/for C./

I tore my heart out and burned it
on the Funeral Pyre.
You held the knife
and helped carve the flesh away,
crack the bones.
Blood pouring down the front of me,
you offered me a taste of my mortality
when you killed me,
pulling me away into Death
to be like you: pale-green, ghost-blue,
a grey-mist that heralds darkness.

Ashen, the Black Queen, her voice the coldest Wind,
her hands tangled in threads and raw from the loom,
steps from the flames, offering me a drink,
the Milk of her Breasts.
It is icy-sweet, a river of milk—
No, an ocean. I am drowning.

The caves deep Below offer new life,
my Skin is soft and swarthy,
stained with the grit of hidden treasures,
a thousand hand-prints.
Tender, awoken by an ember where my heart was,
a burning coal,
my breath is cold, stollen from the hollow
of the Void.
My eyes are golden beetles, their wings open
as doorways into the cathedral forest inside the World.
My new tongue is a silver knife, made to carve out hearts,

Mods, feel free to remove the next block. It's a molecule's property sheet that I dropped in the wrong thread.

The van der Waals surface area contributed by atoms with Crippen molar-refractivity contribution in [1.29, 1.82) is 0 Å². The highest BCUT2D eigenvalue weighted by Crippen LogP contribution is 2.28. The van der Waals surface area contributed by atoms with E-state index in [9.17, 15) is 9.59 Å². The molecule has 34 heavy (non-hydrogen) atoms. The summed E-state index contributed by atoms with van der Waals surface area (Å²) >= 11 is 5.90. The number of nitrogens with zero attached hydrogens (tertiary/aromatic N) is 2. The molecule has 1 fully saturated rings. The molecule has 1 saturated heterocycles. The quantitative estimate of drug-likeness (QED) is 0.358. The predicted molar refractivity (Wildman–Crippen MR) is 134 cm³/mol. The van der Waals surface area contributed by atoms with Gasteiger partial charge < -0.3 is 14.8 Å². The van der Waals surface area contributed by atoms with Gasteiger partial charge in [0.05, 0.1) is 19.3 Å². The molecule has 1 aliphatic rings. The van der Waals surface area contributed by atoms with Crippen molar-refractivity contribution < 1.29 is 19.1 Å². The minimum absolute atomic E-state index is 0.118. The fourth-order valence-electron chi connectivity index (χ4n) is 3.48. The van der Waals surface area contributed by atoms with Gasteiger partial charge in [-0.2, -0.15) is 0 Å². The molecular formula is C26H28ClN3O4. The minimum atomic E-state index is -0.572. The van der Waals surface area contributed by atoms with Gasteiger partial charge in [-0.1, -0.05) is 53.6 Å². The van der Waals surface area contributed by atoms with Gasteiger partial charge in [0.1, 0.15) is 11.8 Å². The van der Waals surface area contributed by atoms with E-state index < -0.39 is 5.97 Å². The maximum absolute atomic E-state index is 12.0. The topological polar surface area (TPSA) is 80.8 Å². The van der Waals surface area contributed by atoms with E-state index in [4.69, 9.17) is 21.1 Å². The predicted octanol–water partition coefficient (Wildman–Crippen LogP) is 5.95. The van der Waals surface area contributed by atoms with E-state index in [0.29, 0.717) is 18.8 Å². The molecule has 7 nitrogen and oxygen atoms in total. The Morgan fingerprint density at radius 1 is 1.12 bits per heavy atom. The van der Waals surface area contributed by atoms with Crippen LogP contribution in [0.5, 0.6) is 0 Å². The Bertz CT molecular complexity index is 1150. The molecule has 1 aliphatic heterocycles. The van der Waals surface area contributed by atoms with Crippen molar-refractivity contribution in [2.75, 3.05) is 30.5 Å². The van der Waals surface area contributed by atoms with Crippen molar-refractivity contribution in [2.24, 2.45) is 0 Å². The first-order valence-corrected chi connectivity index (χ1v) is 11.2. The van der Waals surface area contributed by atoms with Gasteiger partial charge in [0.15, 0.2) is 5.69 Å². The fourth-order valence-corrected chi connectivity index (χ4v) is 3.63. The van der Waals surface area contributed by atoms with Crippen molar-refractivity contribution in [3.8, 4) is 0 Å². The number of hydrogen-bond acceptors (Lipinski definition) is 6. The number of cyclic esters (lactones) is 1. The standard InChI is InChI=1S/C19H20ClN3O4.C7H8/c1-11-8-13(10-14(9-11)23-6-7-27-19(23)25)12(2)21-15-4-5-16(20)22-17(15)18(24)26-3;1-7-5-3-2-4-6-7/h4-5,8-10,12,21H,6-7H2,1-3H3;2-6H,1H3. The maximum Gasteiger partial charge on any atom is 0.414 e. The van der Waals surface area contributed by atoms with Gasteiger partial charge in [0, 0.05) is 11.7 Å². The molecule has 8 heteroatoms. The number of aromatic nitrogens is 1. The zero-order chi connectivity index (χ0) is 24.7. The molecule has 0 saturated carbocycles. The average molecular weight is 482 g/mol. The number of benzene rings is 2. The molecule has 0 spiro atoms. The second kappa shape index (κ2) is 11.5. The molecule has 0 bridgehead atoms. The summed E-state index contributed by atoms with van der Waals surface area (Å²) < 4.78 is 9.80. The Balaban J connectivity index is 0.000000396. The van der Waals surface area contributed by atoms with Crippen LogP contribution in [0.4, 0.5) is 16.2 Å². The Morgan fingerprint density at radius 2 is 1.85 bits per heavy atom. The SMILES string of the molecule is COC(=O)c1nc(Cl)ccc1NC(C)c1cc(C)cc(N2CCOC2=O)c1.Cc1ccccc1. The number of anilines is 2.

my fingers dripping of blood as I reach into the ribcages
to caress beating drums.

You stand at my side, whispering in your corpse-language,
a twisted string of murmurs and dreamy truths.
I look into your deathless eyes; bright, cerulean crystals.

Don’t let go as we Fall.


I’ve been thinking on and considering the idea of so-called “ego-destruction” lately, and I have come to the conclusion that this idea and its frame is actually very, very flawed and destructive in itself.

In occult circles, there is this very modern idea that is predicated on the frame that there is a part of us that is non-essential, often discussed as our “ego” or the matrix of our identities, and it is often claimed that this part of us needs to be “destroyed” or “dismantled”, or given away in some manner. I find this theory to be very much a disservice to seekers of occult Wisdom. One of the admonishments that I hold to, as taught by Victor Anderson who propagated the branch of witchery that I practice, is: “Submit your life-force to no one and no thing.” It’s also often stated as, “Never give away your power.”

This framework buys into the split between mind and body, between some spooky “essence” and our lived, embodied experience in the World-As-It-Is. And I want my money back.

Rather, I understand the world to be a Grand Story, and each of us are a smaller Story within this great, woven arc of narrative unfolding from every moment. The World is Story, and we are Story. All beings and forces are Story. And Stories are Real.